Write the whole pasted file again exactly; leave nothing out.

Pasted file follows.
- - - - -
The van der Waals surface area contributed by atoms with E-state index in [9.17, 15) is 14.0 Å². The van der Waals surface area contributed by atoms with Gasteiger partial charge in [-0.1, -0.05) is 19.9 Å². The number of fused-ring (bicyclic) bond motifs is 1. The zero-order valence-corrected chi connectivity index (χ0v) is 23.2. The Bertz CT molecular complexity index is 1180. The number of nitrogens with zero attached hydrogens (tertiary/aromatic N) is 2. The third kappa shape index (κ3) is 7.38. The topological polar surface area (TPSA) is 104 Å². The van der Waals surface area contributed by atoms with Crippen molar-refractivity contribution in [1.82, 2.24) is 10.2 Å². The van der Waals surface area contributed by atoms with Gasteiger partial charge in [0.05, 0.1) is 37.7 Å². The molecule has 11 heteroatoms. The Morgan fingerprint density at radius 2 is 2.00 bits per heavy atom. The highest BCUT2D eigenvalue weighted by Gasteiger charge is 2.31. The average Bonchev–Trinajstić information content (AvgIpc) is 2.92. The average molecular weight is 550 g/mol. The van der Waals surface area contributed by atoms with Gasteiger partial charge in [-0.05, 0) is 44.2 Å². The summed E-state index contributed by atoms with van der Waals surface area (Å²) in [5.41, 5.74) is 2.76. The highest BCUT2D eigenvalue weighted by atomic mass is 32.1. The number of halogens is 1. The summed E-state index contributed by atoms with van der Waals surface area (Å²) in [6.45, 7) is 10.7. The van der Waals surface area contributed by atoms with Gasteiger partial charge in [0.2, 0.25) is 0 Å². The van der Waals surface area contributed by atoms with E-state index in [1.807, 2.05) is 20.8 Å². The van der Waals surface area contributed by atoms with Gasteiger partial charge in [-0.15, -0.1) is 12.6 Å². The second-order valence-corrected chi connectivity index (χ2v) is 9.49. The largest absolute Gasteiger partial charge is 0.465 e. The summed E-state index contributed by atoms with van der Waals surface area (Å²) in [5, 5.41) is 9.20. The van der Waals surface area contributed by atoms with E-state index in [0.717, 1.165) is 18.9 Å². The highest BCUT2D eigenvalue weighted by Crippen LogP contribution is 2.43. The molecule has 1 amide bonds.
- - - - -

The van der Waals surface area contributed by atoms with E-state index in [9.17, 15) is 14.0 Å². The van der Waals surface area contributed by atoms with Gasteiger partial charge in [-0.1, -0.05) is 19.9 Å². The number of fused-ring (bicyclic) bond motifs is 1. The zero-order valence-corrected chi connectivity index (χ0v) is 23.2. The Bertz CT molecular complexity index is 1180. The number of nitrogens with zero attached hydrogens (tertiary/aromatic N) is 2. The third kappa shape index (κ3) is 7.38. The topological polar surface area (TPSA) is 104 Å². The van der Waals surface area contributed by atoms with Crippen molar-refractivity contribution in [1.82, 2.24) is 10.2 Å². The van der Waals surface area contributed by atoms with Gasteiger partial charge in [0.05, 0.1) is 37.7 Å². The molecule has 11 heteroatoms. The Morgan fingerprint density at radius 2 is 2.00 bits per heavy atom. The highest BCUT2D eigenvalue weighted by Gasteiger charge is 2.31. The average Bonchev–Trinajstić information content (AvgIpc) is 2.92. The average molecular weight is 550 g/mol. The van der Waals surface area contributed by atoms with Gasteiger partial charge in [-0.05, 0) is 44.2 Å². The summed E-state index contributed by atoms with van der Waals surface area (Å²) in [5.41, 5.74) is 2.76. The highest BCUT2D eigenvalue weighted by atomic mass is 32.1. The number of halogens is 1. The summed E-state index contributed by atoms with van der Waals surface area (Å²) in [6.45, 7) is 10.7. The van der Waals surface area contributed by atoms with Gasteiger partial charge in [0.2, 0.25) is 0 Å². The van der Waals surface area contributed by atoms with E-state index in [1.807, 2.05) is 20.8 Å². The van der Waals surface area contributed by atoms with Gasteiger partial charge in [-0.15, -0.1) is 12.6 Å². The second-order valence-corrected chi connectivity index (χ2v) is 9.49. The largest absolute Gasteiger partial charge is 0.465 e. The summed E-state index contributed by atoms with van der Waals surface area (Å²) in [5, 5.41) is 9.20. The van der Waals surface area contributed by atoms with E-state index in [0.717, 1.165) is 18.9 Å². The highest BCUT2D eigenvalue weighted by Crippen LogP contribution is 2.43. The molecule has 1 amide bonds.